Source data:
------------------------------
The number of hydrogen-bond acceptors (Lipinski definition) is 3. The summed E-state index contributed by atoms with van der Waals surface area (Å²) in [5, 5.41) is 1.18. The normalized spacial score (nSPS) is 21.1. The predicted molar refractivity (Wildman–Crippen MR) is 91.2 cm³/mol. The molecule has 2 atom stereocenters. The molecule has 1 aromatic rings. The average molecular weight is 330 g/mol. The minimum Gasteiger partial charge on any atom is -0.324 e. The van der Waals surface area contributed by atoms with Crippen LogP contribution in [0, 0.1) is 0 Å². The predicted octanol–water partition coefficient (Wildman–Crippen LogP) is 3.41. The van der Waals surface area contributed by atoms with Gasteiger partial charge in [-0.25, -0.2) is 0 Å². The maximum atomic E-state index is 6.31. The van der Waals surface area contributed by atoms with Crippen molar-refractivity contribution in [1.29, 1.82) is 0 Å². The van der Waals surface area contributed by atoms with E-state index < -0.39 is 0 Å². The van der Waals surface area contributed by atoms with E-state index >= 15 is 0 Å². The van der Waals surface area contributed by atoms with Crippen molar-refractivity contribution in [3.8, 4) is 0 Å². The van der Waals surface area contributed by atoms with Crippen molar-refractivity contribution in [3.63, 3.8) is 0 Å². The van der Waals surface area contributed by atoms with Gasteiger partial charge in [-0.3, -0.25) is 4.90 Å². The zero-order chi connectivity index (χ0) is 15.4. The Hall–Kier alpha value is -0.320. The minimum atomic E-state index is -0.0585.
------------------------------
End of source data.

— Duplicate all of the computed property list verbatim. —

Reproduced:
The number of hydrogen-bond acceptors (Lipinski definition) is 3. The summed E-state index contributed by atoms with van der Waals surface area (Å²) in [5, 5.41) is 1.18. The normalized spacial score (nSPS) is 21.1. The predicted molar refractivity (Wildman–Crippen MR) is 91.2 cm³/mol. The molecule has 2 atom stereocenters. The molecule has 1 aromatic rings. The average molecular weight is 330 g/mol. The minimum Gasteiger partial charge on any atom is -0.324 e. The van der Waals surface area contributed by atoms with Crippen LogP contribution in [0, 0.1) is 0 Å². The predicted octanol–water partition coefficient (Wildman–Crippen LogP) is 3.41. The van der Waals surface area contributed by atoms with Gasteiger partial charge in [-0.25, -0.2) is 0 Å². The maximum atomic E-state index is 6.31. The van der Waals surface area contributed by atoms with Crippen molar-refractivity contribution in [1.29, 1.82) is 0 Å². The van der Waals surface area contributed by atoms with E-state index < -0.39 is 0 Å². The van der Waals surface area contributed by atoms with E-state index >= 15 is 0 Å². The van der Waals surface area contributed by atoms with Crippen molar-refractivity contribution in [3.8, 4) is 0 Å². The van der Waals surface area contributed by atoms with Crippen molar-refractivity contribution in [3.63, 3.8) is 0 Å². The van der Waals surface area contributed by atoms with Gasteiger partial charge in [-0.3, -0.25) is 4.90 Å². The zero-order chi connectivity index (χ0) is 15.4. The Hall–Kier alpha value is -0.320. The minimum atomic E-state index is -0.0585.